SF Peninsula— The Peninsula market seems to be steady to flat right now. The Burlingame office reports that although things are a little slow in that community, this typically happens around Memorial Day. The good weather and some nice new inventory that is well priced and attractive should bring the buyers out over the weekend. The Half Moon Bay market seems to be lagging behind the Mid-Peninsula in listings and sales. But as usual, well-priced, good condition homes will receive an offer within the first 10 days of marketing. Both of our Menlo Park offices report the local market as steady. But things are actually picking up in the $2 million and above market. There are pockets of hot and cold areas in this price range. In Palo Alto, inventory remains low. What is listed between $1M – $2M have sold with multiple offers. San Mateo reports a steady, healthy market. Things seem to be moving in a positive direction in San Carlos. Homes priced correctly and shown well are selling quickly. And in Woodside, inventory and sales are decreasing. But there definitely is some life in the market – especially on the listing side. There are now 24 listings over $4 million in Portola Valley and Woodside.
Silicon Valley– Inventory is increasing in Los Altos, but single-family homes are still selling with multiple offers if they are in the good school districts and priced below $1.5 million, the hottest price range. Four and five-bedroom homes are getting the most offers. Condos are very slow. Los Gatos reports that inventory and sales are steady, with the Previews luxury market continuing to improve. Open houses remain very busy in Cupertino, but the market has definitely slowed down. New transactions are not keeping pace with closings. Market seems to have settled down a bit, according to our San Jose-Main and Willow Glen offices. Open house traffic this past two weeks was down compared to previous weeks. Activity seems to have slowed and buyers seem to be on the fence again. Meanwhile, the Almaden area is seeing inventory and sales activity increasing, with many homes still selling with multiple offers. A similar story is told in Saratoga, where there are numerous multiple offers for homes under $1 million – and even some under $2 million.
South County– Sales and inventory are decreasing, reports our Morgan Hill office as the market appears to be softening. There are fewer purchase contracts being written and accepted. This phenomenon is most likely attributed to the lack of inventory and the fact that the federal tax credit is no longer in play. In addition there seems to be a question as to the viability of the state tax credit (will there be enough money to fund the program?) Short sales still dominate the market but REO listings are less prevalent than before. Prices, however, continue to increase as demand does outweigh supply. Similarly, our Gilroy office reports the market has remained flat for the past month. Buyers are looking, but there seems to be no sense of urgency. Many buyers seem to be back to a “wait and see attitude” in regard to making offers.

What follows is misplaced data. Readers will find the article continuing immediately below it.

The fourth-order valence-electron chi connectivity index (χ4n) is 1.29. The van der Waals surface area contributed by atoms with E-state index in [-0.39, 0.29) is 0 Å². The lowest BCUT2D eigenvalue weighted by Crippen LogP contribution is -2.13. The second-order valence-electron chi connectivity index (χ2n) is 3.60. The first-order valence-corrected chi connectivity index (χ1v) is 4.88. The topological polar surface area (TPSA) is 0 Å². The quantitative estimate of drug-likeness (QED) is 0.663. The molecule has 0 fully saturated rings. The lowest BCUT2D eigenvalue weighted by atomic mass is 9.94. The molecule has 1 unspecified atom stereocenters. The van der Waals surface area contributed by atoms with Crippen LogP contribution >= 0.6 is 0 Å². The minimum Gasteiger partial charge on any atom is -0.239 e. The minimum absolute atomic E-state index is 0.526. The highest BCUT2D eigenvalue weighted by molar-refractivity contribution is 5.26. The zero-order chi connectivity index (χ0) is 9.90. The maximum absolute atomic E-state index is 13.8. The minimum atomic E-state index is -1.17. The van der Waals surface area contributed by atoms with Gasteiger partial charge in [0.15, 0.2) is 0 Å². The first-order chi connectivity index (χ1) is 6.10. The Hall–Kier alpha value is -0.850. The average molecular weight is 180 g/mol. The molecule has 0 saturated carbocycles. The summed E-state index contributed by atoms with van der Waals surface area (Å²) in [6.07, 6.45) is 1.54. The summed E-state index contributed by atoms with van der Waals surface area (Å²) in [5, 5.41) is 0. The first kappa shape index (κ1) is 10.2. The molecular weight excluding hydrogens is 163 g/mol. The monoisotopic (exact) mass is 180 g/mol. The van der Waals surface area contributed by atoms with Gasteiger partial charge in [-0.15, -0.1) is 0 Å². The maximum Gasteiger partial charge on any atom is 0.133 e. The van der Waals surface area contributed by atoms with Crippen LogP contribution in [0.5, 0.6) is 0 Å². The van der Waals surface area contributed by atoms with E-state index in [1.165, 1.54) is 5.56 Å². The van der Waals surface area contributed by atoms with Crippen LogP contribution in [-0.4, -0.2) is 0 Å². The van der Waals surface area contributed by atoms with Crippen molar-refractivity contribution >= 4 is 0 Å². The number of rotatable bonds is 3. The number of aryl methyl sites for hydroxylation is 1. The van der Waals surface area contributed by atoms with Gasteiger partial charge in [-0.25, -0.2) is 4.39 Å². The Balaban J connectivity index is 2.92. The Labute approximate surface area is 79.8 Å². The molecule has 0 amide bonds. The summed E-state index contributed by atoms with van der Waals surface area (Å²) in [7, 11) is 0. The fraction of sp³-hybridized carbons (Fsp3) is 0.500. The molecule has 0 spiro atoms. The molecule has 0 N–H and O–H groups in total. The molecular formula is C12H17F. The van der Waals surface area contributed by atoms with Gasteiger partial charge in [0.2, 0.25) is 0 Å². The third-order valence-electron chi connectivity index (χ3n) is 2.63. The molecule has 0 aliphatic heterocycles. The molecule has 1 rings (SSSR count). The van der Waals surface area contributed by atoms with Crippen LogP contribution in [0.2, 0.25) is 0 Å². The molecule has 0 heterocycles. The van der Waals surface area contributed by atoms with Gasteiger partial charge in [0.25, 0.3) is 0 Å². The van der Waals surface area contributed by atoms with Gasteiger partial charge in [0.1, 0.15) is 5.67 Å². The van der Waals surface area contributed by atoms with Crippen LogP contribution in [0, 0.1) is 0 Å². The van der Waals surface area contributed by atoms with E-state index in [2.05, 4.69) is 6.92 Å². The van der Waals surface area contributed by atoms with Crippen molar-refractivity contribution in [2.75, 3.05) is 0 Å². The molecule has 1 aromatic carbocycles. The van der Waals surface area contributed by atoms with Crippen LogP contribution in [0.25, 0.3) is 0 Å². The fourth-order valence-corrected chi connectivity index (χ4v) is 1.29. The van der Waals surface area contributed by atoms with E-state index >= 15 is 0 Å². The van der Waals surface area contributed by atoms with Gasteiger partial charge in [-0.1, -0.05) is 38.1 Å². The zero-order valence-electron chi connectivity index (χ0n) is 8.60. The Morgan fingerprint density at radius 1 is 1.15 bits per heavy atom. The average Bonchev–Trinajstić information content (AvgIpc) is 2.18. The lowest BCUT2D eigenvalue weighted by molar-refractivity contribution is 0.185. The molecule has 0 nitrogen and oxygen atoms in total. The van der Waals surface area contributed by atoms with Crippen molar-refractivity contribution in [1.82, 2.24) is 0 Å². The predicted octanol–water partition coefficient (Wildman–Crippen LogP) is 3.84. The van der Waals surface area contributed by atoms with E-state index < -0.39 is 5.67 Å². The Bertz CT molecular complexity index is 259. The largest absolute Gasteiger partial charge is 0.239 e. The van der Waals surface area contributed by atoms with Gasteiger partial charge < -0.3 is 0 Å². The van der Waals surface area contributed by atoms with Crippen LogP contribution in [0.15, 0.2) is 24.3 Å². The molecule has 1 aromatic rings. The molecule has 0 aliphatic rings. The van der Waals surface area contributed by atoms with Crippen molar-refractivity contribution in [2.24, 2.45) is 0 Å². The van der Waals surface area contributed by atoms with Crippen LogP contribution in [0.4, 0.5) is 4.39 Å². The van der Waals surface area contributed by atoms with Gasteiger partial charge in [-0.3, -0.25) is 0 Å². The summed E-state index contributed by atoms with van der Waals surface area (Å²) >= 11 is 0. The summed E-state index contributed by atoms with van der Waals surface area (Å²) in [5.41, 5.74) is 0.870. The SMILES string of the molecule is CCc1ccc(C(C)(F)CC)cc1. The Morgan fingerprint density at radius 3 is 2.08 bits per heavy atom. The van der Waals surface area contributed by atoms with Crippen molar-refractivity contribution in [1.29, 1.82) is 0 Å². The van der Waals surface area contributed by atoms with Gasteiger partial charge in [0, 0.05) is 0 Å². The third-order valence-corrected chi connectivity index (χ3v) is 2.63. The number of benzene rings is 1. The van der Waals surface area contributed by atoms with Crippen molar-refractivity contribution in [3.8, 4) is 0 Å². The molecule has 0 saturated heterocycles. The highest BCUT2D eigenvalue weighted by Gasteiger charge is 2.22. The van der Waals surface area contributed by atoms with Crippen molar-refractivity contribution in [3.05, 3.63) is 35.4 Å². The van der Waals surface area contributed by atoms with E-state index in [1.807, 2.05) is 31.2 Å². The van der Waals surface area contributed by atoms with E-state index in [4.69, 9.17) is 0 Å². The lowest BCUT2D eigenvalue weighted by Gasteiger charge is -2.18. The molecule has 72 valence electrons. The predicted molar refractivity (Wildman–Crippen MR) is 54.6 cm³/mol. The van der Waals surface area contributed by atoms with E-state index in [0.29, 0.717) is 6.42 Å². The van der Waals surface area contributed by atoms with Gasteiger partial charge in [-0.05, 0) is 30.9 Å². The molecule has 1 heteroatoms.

Santa Cruz – The Santa Cruz County market is relatively flat in terms of closed transactions. Approximately 43% of the sales in April sold were under $500K, with a high percentage of those short sales. A beach property that sold 3 years ago for about $1.5 million, recently sold on the court house steps for $780K, cash, after the bank walked away from a $950k price tag and escrow. On the bright side, some extremely well priced homes (below the last comp in the area) are selling, some with multiple offers. The median price continues to inch upward since the low 18 months ago. In April, there were 7 properties sold in the $800 – $900K price range, 3 sold from $900,000 – $1 million. And over $1.1 million, 6 sales in April and there have been 20 sales at this point YTD.
Monterey Peninsula – The Monterey area mainly has short sales on the market now and they represent an increasing number of the local escrows. While we are seeing a couple of the lenders get more efficient and organized in dealing with them, in general they still require many months for agents to get approvals on the sales. And we are seeing more instances where the lenders come back and ask for an increase in the purchase price; and, if substantial, the buyers declining and the property goes back on the market.
East Bay – Berkeley agents are busy writing offers, and competing more in multiple offer situations. There still is a need for more listings to meet market demand. Castro Valley has seen a flurry of sales. The market is picking up speed as we hit the summer months. There is no shortage of buyers in all price ranges. Entry level and mid range price properties are going fast, and even the big ticket homes are starting to move. The market is steady in Danville and Fremont, with more activity in the moderate price ranges, the Danville office reports. In Fremont, listing inventory is increasing due to the approaching summer months. Traditional sellers (active detached listings) are starting to dominate the market in the Tri-Valley area again. Traditional sellers make up 61% of the detached active listings in Livermore, 75% of the detached active listings in Dublin, and 85% of the detached active listings in Pleasanton. The Oakland/Piedmont office is seeing average sales price continuing to improve as low-end foreclosures wane. Sales and inventory remain steady in Orinda and Walnut Creek.
A final note on our Previews Luxury market: Things continue to slowly improve in many areas, as evidenced by our Southern Marin office. In the $2 to $3 million range in Mill Valley, 32% of inventory is in contract and in Tiburon, Belvedere, and Sausalito, an average of 23% are in contract. Mill Valley has seen the most dramatic increase, with twice the number of properties selling over $2 million year to date versus same period a year ago.
That’s it for now. Have a great week!